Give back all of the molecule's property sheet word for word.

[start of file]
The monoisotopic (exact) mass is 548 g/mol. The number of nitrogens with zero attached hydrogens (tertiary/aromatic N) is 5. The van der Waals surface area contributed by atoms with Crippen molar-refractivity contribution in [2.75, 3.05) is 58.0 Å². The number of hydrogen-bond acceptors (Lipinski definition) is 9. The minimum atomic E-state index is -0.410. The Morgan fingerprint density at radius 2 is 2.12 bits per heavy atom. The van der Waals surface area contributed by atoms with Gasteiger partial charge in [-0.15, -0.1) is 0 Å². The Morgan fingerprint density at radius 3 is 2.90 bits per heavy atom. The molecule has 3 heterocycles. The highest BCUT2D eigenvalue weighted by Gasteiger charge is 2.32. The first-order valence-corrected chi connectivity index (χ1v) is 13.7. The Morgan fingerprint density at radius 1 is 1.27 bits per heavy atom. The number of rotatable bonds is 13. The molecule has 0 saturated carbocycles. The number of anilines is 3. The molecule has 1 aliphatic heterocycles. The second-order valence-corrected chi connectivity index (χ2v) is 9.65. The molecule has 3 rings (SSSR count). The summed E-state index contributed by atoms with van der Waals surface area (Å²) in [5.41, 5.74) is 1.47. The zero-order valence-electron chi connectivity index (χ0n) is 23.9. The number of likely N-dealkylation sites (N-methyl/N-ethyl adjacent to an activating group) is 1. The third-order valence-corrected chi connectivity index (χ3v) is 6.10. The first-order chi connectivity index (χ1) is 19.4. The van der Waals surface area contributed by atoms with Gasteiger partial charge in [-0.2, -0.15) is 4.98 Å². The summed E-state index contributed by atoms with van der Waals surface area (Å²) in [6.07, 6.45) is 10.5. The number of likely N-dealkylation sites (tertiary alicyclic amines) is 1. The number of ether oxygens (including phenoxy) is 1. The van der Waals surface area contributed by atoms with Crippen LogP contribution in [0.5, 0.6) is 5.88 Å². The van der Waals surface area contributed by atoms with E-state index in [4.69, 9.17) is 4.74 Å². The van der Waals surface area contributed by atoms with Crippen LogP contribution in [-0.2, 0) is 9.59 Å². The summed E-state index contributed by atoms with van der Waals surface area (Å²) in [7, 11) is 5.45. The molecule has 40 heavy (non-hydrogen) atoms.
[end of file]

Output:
The monoisotopic (exact) mass is 548 g/mol. The number of nitrogens with zero attached hydrogens (tertiary/aromatic N) is 5. The van der Waals surface area contributed by atoms with Crippen molar-refractivity contribution in [2.75, 3.05) is 58.0 Å². The number of hydrogen-bond acceptors (Lipinski definition) is 9. The minimum atomic E-state index is -0.410. The Morgan fingerprint density at radius 2 is 2.12 bits per heavy atom. The van der Waals surface area contributed by atoms with Gasteiger partial charge in [-0.15, -0.1) is 0 Å². The Morgan fingerprint density at radius 3 is 2.90 bits per heavy atom. The molecule has 3 heterocycles. The highest BCUT2D eigenvalue weighted by Gasteiger charge is 2.32. The first-order valence-corrected chi connectivity index (χ1v) is 13.7. The Morgan fingerprint density at radius 1 is 1.27 bits per heavy atom. The number of rotatable bonds is 13. The molecule has 0 saturated carbocycles. The number of anilines is 3. The molecule has 1 aliphatic heterocycles. The second-order valence-corrected chi connectivity index (χ2v) is 9.65. The molecule has 3 rings (SSSR count). The summed E-state index contributed by atoms with van der Waals surface area (Å²) in [5.41, 5.74) is 1.47. The zero-order valence-electron chi connectivity index (χ0n) is 23.9. The number of likely N-dealkylation sites (N-methyl/N-ethyl adjacent to an activating group) is 1. The third-order valence-corrected chi connectivity index (χ3v) is 6.10. The first-order chi connectivity index (χ1) is 19.4. The van der Waals surface area contributed by atoms with Gasteiger partial charge in [-0.2, -0.15) is 4.98 Å². The summed E-state index contributed by atoms with van der Waals surface area (Å²) in [6.07, 6.45) is 10.5. The number of likely N-dealkylation sites (tertiary alicyclic amines) is 1. The number of ether oxygens (including phenoxy) is 1. The van der Waals surface area contributed by atoms with Crippen LogP contribution in [0.5, 0.6) is 5.88 Å². The van der Waals surface area contributed by atoms with E-state index in [4.69, 9.17) is 4.74 Å². The van der Waals surface area contributed by atoms with Crippen LogP contribution in [-0.2, 0) is 9.59 Å². The summed E-state index contributed by atoms with van der Waals surface area (Å²) in [7, 11) is 5.45. The molecule has 40 heavy (non-hydrogen) atoms.